HAVANA — Cuba's Roman Catholic cardinal called for the liberation of some of the island's 200 political prisoners on Thursday after a rare sit-down with President Raul Castro, and said he thought his encounter with the Cuban leader was a "magnificent start" to serious dialogue.
"The church is interested in an alleviation of the situation (of the political prisoners) — the liberation of some of them, for example," Cardinal Jaime Ortega said, a day after he and another church leader, Archbishop Dionisio Garcia, held a four-hour discussion with Raul Castro at the Palace of the Revolution, the seat of Cuba's government.
The church has called previously for freedom for the island's prisoners of conscience, but doing so right after such a high profile meeting was unusual.
Ortega said in a news conference that he had also brought up the government's decision to bar the dissident Ladies in White from holding weekly marches. The group — comprised of the wives and mothers of jailed political prisoners — were stopped from protesting for three straight weekends in April and pro-government counter-protesters were brought in to shout abuse at them.
The standoff ended after Ortega's mediation, when the government agreed to allow the quiet protests to resume in return for assurances the women would not expand their activities.
The cardinal made clear that no deal on any prisoner releases or easing of measures against the opposition had been struck.
"We are not talking about any commitments. We are talking about conversations with the government, conversations that had a magnificent start yesterday (Wednesday) and that ought to continue in the near future," Ortega said.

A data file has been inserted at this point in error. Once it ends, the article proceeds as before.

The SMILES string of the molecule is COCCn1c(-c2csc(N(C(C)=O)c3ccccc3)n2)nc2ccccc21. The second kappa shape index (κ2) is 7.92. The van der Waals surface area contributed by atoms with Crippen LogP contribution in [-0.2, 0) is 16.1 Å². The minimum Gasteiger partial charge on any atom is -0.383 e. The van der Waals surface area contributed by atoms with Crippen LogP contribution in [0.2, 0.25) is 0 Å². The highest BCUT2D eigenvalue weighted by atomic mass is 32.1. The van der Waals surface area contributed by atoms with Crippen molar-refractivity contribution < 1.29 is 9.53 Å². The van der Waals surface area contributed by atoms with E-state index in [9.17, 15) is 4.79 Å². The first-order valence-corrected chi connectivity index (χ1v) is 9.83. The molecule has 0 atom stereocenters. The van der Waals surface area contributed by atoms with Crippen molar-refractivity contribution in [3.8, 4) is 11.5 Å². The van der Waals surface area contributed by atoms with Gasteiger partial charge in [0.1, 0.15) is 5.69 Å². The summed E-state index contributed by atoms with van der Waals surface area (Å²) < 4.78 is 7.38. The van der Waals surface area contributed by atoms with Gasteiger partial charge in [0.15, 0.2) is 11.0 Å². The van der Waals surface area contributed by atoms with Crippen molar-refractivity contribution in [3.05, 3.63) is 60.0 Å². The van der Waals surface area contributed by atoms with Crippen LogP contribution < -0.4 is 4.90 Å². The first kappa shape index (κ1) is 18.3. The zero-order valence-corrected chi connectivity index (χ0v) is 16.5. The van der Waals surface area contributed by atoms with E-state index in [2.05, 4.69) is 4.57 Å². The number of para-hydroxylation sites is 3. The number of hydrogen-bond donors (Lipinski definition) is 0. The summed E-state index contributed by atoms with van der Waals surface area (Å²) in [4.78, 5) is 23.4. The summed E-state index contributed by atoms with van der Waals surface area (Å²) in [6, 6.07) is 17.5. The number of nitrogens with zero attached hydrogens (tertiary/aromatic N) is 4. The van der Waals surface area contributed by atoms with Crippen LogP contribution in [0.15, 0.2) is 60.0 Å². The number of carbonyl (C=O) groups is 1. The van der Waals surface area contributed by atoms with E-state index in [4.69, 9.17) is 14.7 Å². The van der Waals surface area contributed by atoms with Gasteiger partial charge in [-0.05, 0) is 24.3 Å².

The meeting was a sign of the church's growing influence on the island.
Garcia, who is archbishop of Santiago and leader of the Conference of Bishops of Cuba, said it was the first time the head of the bishops' group has met with the country's leader in five years, when Fidel Castro was still in charge. Fidel stepped down formally in 2008, turning power over to his brother.
"It was a very positive meeting," he told The Associated Press.
Garcia said that he thought "that there was good will" on the part of the government on the issue of dissidents.
A photo of a beaming Raul Castro with the two church leaders was printed on the front page of Thursday's Communist-party daily Granma, but the caption said little about what was discussed and made no mention of dissidents or political prisoners.
The government denies it holds political prisoners, and says dissidents are paid mercenaries of Washington, which has been at odds with Cuba since shortly after Fidel Castro overthrew dictator Fulgencia Batista in 1959.
Ortega has waded into politics several times in recent months, telling a church magazine in April that Cuba was in its worst crisis in years and that its citizens were clamoring for political and social change sooner rather than later.
The meeting between Castro and the church leaders comes a month before Vatican Foreign Minister Dominique Mamberti is scheduled to visit Cuba for talks on the island's economic challenges and the effects of emigration and the families torn apart by it.
Mamberti is the first top Vatican official to come since Cardinal Tarcisio Bertone, secretary of state to Pope Benedict XVI, visited Cuba in February 2008.
Relations between the church and Cuba's government have often been strained. Tensions eased in the early 1990s when the government removed references to atheism in the constitution and allowed believers of all faiths to join the Communist Party. They warmed more when Pope John Paul II visited Cuba in 1998.
Associated Press writer Paul Haven contributed to this report.